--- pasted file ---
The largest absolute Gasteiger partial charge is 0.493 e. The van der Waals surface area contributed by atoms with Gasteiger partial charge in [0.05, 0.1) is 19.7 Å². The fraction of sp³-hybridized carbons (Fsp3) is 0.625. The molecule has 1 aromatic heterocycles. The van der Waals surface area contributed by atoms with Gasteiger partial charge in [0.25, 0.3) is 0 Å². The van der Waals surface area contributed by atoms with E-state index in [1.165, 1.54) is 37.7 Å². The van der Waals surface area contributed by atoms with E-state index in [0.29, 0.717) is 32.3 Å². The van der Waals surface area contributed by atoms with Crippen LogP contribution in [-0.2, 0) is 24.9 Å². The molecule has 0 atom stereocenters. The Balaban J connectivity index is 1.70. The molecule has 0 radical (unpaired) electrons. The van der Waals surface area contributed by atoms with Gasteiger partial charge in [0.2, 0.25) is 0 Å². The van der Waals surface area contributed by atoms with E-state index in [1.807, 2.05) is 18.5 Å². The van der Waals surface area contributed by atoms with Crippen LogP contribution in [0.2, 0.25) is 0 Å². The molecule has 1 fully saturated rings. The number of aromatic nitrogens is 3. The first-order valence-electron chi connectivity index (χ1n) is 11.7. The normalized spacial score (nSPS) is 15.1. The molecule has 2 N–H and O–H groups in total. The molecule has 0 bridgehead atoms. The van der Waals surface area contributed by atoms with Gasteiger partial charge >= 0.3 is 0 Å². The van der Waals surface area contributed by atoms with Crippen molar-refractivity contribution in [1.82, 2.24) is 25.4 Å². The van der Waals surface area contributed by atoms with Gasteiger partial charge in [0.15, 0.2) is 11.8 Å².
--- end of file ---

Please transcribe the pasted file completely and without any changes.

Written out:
The largest absolute Gasteiger partial charge is 0.493 e. The van der Waals surface area contributed by atoms with Gasteiger partial charge in [0.05, 0.1) is 19.7 Å². The fraction of sp³-hybridized carbons (Fsp3) is 0.625. The molecule has 1 aromatic heterocycles. The van der Waals surface area contributed by atoms with Gasteiger partial charge in [0.25, 0.3) is 0 Å². The van der Waals surface area contributed by atoms with E-state index in [1.165, 1.54) is 37.7 Å². The van der Waals surface area contributed by atoms with E-state index in [0.29, 0.717) is 32.3 Å². The van der Waals surface area contributed by atoms with Crippen LogP contribution in [-0.2, 0) is 24.9 Å². The molecule has 0 atom stereocenters. The Balaban J connectivity index is 1.70. The molecule has 0 radical (unpaired) electrons. The van der Waals surface area contributed by atoms with Gasteiger partial charge in [0.2, 0.25) is 0 Å². The van der Waals surface area contributed by atoms with E-state index in [1.807, 2.05) is 18.5 Å². The van der Waals surface area contributed by atoms with Crippen LogP contribution in [0.2, 0.25) is 0 Å². The molecule has 1 fully saturated rings. The number of aromatic nitrogens is 3. The first-order valence-electron chi connectivity index (χ1n) is 11.7. The normalized spacial score (nSPS) is 15.1. The molecule has 2 N–H and O–H groups in total. The molecule has 0 bridgehead atoms. The van der Waals surface area contributed by atoms with Gasteiger partial charge >= 0.3 is 0 Å². The van der Waals surface area contributed by atoms with Crippen molar-refractivity contribution in [1.82, 2.24) is 25.4 Å². The van der Waals surface area contributed by atoms with Gasteiger partial charge in [0.15, 0.2) is 11.8 Å².